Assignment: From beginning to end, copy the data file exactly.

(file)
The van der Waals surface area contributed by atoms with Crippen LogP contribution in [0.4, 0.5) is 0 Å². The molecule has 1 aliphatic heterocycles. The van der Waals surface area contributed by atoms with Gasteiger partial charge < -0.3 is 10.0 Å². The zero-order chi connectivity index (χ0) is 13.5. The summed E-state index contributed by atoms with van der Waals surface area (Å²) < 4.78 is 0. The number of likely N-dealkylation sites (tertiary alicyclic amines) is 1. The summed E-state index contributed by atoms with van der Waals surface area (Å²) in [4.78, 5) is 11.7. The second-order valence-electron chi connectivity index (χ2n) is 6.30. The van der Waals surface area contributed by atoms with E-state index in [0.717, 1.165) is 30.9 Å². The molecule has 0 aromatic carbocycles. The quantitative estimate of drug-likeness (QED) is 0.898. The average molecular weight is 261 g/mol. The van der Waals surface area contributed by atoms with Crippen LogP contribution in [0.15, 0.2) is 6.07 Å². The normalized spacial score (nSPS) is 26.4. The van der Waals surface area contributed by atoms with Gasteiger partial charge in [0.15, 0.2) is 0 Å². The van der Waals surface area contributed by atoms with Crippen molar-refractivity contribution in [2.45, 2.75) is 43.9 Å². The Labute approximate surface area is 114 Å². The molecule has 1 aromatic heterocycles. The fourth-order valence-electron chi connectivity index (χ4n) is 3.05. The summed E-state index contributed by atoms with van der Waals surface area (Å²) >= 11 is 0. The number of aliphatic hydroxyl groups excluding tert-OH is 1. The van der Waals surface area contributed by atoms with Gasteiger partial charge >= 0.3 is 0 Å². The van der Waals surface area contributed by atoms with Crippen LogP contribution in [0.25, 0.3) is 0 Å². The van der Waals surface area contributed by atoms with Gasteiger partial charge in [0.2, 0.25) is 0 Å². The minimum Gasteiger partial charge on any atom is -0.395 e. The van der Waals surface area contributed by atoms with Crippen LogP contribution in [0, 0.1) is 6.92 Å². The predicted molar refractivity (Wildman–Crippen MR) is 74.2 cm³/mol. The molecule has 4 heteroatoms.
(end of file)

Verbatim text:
The van der Waals surface area contributed by atoms with Crippen LogP contribution in [0.4, 0.5) is 0 Å². The molecule has 1 aliphatic heterocycles. The van der Waals surface area contributed by atoms with Gasteiger partial charge < -0.3 is 10.0 Å². The zero-order chi connectivity index (χ0) is 13.5. The summed E-state index contributed by atoms with van der Waals surface area (Å²) < 4.78 is 0. The number of likely N-dealkylation sites (tertiary alicyclic amines) is 1. The summed E-state index contributed by atoms with van der Waals surface area (Å²) in [4.78, 5) is 11.7. The second-order valence-electron chi connectivity index (χ2n) is 6.30. The van der Waals surface area contributed by atoms with E-state index in [0.717, 1.165) is 30.9 Å². The molecule has 0 aromatic carbocycles. The quantitative estimate of drug-likeness (QED) is 0.898. The average molecular weight is 261 g/mol. The van der Waals surface area contributed by atoms with Crippen LogP contribution in [0.15, 0.2) is 6.07 Å². The normalized spacial score (nSPS) is 26.4. The van der Waals surface area contributed by atoms with Gasteiger partial charge in [0.15, 0.2) is 0 Å². The van der Waals surface area contributed by atoms with Crippen molar-refractivity contribution in [2.45, 2.75) is 43.9 Å². The Labute approximate surface area is 114 Å². The molecule has 1 aromatic heterocycles. The fourth-order valence-electron chi connectivity index (χ4n) is 3.05. The summed E-state index contributed by atoms with van der Waals surface area (Å²) >= 11 is 0. The number of aliphatic hydroxyl groups excluding tert-OH is 1. The van der Waals surface area contributed by atoms with Gasteiger partial charge >= 0.3 is 0 Å². The van der Waals surface area contributed by atoms with Crippen LogP contribution in [0.25, 0.3) is 0 Å². The van der Waals surface area contributed by atoms with Gasteiger partial charge in [0.2, 0.25) is 0 Å². The minimum Gasteiger partial charge on any atom is -0.395 e. The van der Waals surface area contributed by atoms with Crippen LogP contribution in [0, 0.1) is 6.92 Å². The predicted molar refractivity (Wildman–Crippen MR) is 74.2 cm³/mol. The molecule has 4 heteroatoms.